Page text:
The 50/30/20 rule (also known to as the 50/20/30 rule) is one method of budgeting that can help you keep your spending in alignment with your savings goals. Budgets should be about more than just paying your bills on time—the right budget can help you determine how much you should be spending, and on what.
The 50/30/20 rule can serve as a great tool to help you diversify your financial profile, reach dynamic savings goals, and overall financial health.
The 50/30/20 budgeting rule divides after-tax income into three different buckets:
To begin abiding by this rule, set aside no more than half of your income for the absolute necessities in your life. This might seem like a high percentage, but once you consider everything that falls into this category it begins to make a bit more sense.
Your essential expenses are those you would almost certainly have to pay, regardless of where you lived, where you worked, or what your future plans happen to include. In general, these expenses are nearly the same for everyone and include:
The percentage lets you adjust, while still maintaining a sound, balanced budget. And remember, it’s more about the total sum than individual costs. For instance, some people live in high-rent areas, yet can walk to work, while others enjoy much lower housing costs, but transportation is far more expensive.
The second category, and the one that can make the most difference in your budget, is unnecessary expenses that enhance your lifestyle. Some financial experts consider this category completely optional, but in modern society, many of these so-called luxuries have taken on more of a mandatory status. It all depends on what you want out of life and what you’re willing to sacrifice.
These personal lifestyle expenses include items such as: your cable bill, cell phone bill, and trips to the coffee shop. If you travel extensively or work on-the-go, your cell phone plan is probably more of a necessity than a luxury. Other components of this category include dining out, gym memberships, and weekend trips. Only you can decide which of your expenses can be designated as “personal,” and which ones are truly necessary. 30 percent is the maximum amount you should spend on personal choices. The fewer costs you have in this category, the more progress you’ll make paying down debt and securing your future.
The next step is to dedicate 20% of your take-home pay toward savings. This includes savings plans, retirement accounts, debt payments and rainy-day funds—things you should add to, but which wouldn’t endanger your life or leave you homeless if you didn’t. This category of expenses should only be paid after your essentials are already taken care of and before you even think about anything in the last category of personal spending.
Think of this as your “get ahead” category. Whereas 50 percent of your income is the goal for essentials, 20 percent—or more—should be your goal as far as obligations are concerned. You’ll pay off debt quicker and make more significant strides toward a better future by devoting as much of your income as you can to this category.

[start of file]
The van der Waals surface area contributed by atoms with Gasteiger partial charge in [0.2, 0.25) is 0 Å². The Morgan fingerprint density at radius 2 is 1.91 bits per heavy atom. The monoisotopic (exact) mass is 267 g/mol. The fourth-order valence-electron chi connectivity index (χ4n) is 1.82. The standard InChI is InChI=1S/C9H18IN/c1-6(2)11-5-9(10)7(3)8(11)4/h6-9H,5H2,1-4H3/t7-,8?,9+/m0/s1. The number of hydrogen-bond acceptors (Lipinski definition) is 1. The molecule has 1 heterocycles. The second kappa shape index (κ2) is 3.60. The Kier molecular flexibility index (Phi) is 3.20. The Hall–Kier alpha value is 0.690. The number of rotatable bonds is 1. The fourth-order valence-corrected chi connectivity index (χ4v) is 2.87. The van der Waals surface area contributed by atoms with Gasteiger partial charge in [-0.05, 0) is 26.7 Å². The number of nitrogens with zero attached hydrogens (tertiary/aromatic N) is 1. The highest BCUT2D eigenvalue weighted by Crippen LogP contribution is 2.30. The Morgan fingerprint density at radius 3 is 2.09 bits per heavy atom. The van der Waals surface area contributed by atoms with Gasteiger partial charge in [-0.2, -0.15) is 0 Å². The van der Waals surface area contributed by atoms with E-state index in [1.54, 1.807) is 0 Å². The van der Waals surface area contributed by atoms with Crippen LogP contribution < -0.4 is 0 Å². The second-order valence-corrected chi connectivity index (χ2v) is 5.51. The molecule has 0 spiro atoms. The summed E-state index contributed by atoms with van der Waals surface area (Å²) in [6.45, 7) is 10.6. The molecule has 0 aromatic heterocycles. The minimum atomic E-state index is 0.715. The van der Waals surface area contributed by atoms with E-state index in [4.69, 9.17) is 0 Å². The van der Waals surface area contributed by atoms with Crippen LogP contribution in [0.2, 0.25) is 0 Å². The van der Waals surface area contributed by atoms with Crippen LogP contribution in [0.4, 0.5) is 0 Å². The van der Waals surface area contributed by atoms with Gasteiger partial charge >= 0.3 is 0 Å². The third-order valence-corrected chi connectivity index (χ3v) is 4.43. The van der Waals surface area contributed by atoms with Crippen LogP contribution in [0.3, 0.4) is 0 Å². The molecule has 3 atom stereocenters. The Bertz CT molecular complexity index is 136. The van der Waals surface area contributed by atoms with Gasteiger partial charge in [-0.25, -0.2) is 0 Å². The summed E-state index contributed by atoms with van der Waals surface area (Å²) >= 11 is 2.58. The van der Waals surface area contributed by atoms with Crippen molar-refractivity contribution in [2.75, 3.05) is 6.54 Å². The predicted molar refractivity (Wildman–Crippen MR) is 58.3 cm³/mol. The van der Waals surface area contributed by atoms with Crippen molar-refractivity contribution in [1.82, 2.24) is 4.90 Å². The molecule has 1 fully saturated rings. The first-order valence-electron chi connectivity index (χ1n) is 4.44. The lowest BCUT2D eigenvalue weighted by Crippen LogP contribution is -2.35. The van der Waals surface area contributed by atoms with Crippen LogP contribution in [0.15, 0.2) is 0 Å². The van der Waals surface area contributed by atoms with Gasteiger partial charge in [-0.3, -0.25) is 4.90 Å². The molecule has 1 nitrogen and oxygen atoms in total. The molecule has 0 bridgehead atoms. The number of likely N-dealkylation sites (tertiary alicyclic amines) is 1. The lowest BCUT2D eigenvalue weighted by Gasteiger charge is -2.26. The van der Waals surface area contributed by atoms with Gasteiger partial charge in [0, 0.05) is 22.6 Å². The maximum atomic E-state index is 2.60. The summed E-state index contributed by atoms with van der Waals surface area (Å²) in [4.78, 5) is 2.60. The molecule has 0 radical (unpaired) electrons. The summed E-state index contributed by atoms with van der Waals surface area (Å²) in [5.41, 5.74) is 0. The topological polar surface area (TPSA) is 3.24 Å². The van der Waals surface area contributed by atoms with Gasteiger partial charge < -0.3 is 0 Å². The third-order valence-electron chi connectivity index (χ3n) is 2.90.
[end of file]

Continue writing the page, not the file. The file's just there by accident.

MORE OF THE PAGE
Establishing good habits will last a lifetime. You don’t need a high income to follow the 50/30/20 rule; anyone can do it. Since this is a percentage-based system, the same proportions apply whether you’re earning an entry-level salary and living in a studio apartment, or if you’re years into your career and about to buy your first home.
A note of caution, though: Try not to take this rule too literally. This plan is a framework for you to work within. Once you review your income and expenses and determine what’s essential and what’s not, only then you can create a budget that helps you make the most of your money. Years from now, you can still fall back on the same guidelines to help your budget evolve as your life does.
To make the most of this budgeting method, consider following the steps below:
Before implementing a 50/30/20 budget, take a long, hard look in the mirror (or maybe your wallet, rather). We’re talking about analyzing your spending habits. Do you overspend on clothes? Shoes? Food? Drinks? Figuring out your spending habits from the very beginning will help you learn how to use a 50/30/20 budget that effectively cuts spending where you need it most.
Take a look at your bank and credit card statements over the last few months and see if you can find any common trends. If you find that you’re overspending on going out for food and drinks, come up with a plan for how you can avoid this scenario. Cook dinner at home before, have a potluck with friends, find happy hour specials around town. There are plenty of ways to budget and save money without compromising your social life.
Of course, there are expenses in life that we simply can’t avoid. Maybe you need to make a repair on your vehicle, or perhaps you’re putting a down payment on a house in the next six months. Oftentimes these bills are necessary expenses, so you’ll have to factor them into your budget.
Totaling your income is an important first step when learning how to budget your money using the 50/30/20 rule, but it’s not always as simple as it sounds. Depending on your job, you might have a relatively steady paycheck or one that fluctuates from month to month. If the latter is the case, collect your paychecks from the last six months and find the average income between them.
The 50/30/20 budget isn’t the only option. Other popular methods include:
Choosing a budgeting style that works for you depends on a variety of factors; there’s no one-size-fits-all approach to budgeting and saving money. That said, the 50/30/20 tends to be a simple yet effective option for getting started on your budgeting journey.